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This question was originally posed on Quora. This blog is a repost of my answer there. All opinions my own. 

Why Gen X Can't Succeed At Work

"Douche bag."
"Asshole."
"Hey, welcome back....group's been looking for you."
"Yeah, I lost my phone."
"Fuck off."
"Or maybe I took a hammer to it."
"....We fly tomorrow night."
"Without me....I quit the group, Rob."
"....Stop fucking around. Shit, shower, shave, and let's go."
- CIA agents Quinn and Rob discussing a mission, Homeland, Season 4, Episode 12
There are three main generations in the workforce today:
I am a Gen Xer. And the fact that I am ignored by the media has been covered many times, including this Time cover story going back to 1997.
This is not to bemoan such a sad state of affairs. Nor is it to enlighten you about all things X. And of course one would be stupid to reduce people to simplistic generational categories.
Rather, it is to highlight a problem that Gen Xers face with respect to workplace diversity, precisely because we are so little-studied and understood: our communication style. For compared with "political" Baby Boomers and "polite" Millennials, Gen Xers are perceived as "rude," "skeptical," "cynical."
Most of the time, discussions of generational difference do not focus on language. Here is a typical depiction (emphasis on Boomers, Xers and Millenials mine).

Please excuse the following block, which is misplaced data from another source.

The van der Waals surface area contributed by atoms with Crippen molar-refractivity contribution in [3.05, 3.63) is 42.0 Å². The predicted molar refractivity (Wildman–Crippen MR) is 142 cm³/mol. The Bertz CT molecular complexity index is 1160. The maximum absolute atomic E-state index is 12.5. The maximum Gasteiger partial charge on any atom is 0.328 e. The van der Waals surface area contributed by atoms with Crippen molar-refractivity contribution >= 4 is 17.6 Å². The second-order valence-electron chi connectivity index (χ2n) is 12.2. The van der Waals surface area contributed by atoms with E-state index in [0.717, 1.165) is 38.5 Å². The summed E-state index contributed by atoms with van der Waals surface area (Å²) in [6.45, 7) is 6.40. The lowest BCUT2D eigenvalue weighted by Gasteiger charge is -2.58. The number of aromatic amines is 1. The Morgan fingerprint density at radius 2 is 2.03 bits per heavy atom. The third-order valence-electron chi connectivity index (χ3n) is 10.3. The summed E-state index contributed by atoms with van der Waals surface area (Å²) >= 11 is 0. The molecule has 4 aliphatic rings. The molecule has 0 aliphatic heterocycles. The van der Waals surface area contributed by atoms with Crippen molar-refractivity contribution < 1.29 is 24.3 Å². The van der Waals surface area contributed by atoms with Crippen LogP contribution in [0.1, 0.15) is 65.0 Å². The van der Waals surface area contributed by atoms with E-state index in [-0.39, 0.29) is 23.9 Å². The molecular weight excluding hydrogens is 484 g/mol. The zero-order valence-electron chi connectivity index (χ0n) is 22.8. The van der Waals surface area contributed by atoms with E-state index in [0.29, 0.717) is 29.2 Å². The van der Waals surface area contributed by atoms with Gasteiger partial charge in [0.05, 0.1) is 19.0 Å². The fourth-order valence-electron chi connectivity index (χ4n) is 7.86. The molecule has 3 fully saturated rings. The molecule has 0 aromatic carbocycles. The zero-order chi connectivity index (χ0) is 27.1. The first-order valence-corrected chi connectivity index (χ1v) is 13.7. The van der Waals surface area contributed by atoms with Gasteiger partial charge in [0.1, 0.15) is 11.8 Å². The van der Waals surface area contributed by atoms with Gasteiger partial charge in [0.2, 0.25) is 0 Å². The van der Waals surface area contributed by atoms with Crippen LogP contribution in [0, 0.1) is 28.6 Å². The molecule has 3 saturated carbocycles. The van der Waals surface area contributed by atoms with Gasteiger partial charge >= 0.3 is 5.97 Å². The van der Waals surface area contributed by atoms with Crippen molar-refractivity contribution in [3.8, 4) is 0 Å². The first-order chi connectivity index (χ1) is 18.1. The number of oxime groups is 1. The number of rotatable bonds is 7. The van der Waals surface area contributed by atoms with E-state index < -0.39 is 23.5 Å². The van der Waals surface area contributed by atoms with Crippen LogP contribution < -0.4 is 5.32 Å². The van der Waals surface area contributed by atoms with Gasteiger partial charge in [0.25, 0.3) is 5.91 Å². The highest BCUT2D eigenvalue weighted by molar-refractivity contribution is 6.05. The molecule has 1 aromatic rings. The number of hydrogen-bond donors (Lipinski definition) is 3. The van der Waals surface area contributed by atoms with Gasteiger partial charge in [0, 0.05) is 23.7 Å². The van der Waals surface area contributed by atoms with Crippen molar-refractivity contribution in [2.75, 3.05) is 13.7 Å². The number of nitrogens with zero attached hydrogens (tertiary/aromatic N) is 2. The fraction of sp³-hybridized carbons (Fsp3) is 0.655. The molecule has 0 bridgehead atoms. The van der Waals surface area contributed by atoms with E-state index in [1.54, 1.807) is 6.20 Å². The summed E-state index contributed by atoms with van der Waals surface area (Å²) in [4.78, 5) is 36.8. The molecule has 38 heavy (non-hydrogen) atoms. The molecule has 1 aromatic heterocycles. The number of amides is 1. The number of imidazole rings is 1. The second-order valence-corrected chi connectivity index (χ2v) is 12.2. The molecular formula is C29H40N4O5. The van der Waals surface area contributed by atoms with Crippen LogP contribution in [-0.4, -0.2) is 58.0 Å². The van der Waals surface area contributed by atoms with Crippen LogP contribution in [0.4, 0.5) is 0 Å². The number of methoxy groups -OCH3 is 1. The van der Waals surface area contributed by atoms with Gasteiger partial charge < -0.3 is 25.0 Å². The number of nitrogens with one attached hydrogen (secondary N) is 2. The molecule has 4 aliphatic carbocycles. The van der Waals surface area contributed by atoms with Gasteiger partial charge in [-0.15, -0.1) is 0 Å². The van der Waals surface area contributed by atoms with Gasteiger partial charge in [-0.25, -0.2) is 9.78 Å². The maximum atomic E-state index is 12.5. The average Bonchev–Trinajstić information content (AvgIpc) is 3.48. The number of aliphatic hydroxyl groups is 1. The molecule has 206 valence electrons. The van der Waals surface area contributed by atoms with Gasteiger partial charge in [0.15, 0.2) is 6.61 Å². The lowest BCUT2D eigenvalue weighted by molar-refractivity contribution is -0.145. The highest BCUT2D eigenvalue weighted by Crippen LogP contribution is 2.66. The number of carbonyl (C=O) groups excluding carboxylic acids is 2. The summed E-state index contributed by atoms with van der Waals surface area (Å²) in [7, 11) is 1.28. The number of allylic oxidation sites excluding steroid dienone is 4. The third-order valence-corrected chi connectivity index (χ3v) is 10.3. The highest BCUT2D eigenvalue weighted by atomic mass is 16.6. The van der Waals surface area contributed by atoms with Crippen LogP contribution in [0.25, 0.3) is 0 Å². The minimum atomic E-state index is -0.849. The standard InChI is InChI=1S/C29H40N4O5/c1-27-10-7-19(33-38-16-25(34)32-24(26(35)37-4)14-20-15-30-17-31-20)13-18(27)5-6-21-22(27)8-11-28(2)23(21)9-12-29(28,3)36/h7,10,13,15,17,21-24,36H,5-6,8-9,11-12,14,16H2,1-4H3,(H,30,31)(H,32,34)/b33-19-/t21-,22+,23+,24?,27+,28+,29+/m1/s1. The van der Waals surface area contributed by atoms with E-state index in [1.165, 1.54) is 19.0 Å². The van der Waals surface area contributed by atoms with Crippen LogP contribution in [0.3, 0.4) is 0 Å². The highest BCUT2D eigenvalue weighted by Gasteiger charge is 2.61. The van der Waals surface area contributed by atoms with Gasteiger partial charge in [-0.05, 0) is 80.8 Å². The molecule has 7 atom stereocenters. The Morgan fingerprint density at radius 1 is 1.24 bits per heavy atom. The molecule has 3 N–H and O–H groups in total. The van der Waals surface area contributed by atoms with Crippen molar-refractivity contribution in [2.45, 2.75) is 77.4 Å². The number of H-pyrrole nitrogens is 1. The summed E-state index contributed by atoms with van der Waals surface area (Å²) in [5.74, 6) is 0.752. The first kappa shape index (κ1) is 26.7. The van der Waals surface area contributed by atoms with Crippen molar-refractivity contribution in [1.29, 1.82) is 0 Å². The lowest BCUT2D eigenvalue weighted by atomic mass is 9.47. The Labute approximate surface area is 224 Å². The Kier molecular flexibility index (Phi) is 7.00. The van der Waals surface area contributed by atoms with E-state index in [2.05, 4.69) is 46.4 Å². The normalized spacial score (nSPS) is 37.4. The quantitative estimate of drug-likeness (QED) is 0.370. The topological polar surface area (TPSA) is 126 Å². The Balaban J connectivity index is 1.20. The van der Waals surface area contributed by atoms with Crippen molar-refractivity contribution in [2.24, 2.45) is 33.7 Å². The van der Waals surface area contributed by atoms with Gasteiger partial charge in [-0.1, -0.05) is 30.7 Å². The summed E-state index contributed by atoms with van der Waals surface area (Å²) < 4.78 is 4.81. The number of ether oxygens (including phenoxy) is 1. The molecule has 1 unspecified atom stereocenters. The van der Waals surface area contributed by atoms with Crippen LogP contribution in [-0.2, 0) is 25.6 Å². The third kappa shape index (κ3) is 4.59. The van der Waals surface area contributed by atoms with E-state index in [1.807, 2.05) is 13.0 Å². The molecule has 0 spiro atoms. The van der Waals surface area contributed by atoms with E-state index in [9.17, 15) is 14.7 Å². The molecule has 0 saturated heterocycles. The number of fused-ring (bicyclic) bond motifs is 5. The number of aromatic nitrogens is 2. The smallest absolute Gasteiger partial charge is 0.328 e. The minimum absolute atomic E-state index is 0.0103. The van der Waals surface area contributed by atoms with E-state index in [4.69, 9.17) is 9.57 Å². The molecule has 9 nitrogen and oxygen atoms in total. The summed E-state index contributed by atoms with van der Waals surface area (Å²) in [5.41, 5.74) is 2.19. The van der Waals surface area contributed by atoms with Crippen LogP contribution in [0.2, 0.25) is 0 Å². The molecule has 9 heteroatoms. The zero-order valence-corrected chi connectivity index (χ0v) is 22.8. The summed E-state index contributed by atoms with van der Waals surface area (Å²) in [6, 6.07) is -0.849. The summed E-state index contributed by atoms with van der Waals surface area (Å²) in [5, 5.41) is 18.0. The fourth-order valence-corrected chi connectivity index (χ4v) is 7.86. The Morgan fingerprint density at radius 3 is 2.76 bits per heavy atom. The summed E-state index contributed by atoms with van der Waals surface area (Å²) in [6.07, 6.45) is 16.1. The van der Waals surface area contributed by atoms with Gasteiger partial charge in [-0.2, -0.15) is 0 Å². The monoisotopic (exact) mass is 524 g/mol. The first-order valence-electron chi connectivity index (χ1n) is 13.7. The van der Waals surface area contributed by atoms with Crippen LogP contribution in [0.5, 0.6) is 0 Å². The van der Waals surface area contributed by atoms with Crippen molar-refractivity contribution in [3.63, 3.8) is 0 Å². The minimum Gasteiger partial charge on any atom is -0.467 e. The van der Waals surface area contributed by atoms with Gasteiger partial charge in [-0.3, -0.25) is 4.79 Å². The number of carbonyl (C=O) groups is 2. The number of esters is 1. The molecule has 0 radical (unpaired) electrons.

But it is important to talk about differences in communication style, because as we all know, the impact of miscommunication on workplace productivity is significant. Not the least of the potential problems is that employees can make costly and dangerous mistakes.
The impact of miscommunication on an individual's career may be invisible, but it is personal and it is costly. Which is probably why Harvard Business Review has an entire section on its website specifically devoted to this.
Unfortunately for the Gen Xer, particularly the Xer who is working in a team-based organization, conversations about diversity in communication style tend to revolve around cross-cultural issues or those relating to gender
Given that the unique constellation of Gen X characteristics tends to be ignored in the diversity conversation, and given that Xers' unique style of communication is essentially a nonissue, it follows that this generational cohort is bound to suffer from being "branded" negatively in some very unfair ways.
The solution to this problem does not lie in "consciousness raising," from my point of view. It isn't a matter of one group trying to oppress another. Rather, it's about taking personal responsibility for understanding that our colleagues may have trouble understanding why we talk the way we do. It's about recognizing that no matter how many achievements you can list on our resume, your communication style may actually really piss other people off. And that you sometimes have to temper yourself to get along with them.
I will always be a diehard fan of John Hughes. I will binge-watch Game of Thrones and The Walking Dead and Homeland and I'll wonder:
Who writes like this?
These are awesomely realistic scripts.
But when I walk into the office to get my work done tomorrow, I'll probably avoid calling anyone a "douche."
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All opinions my own.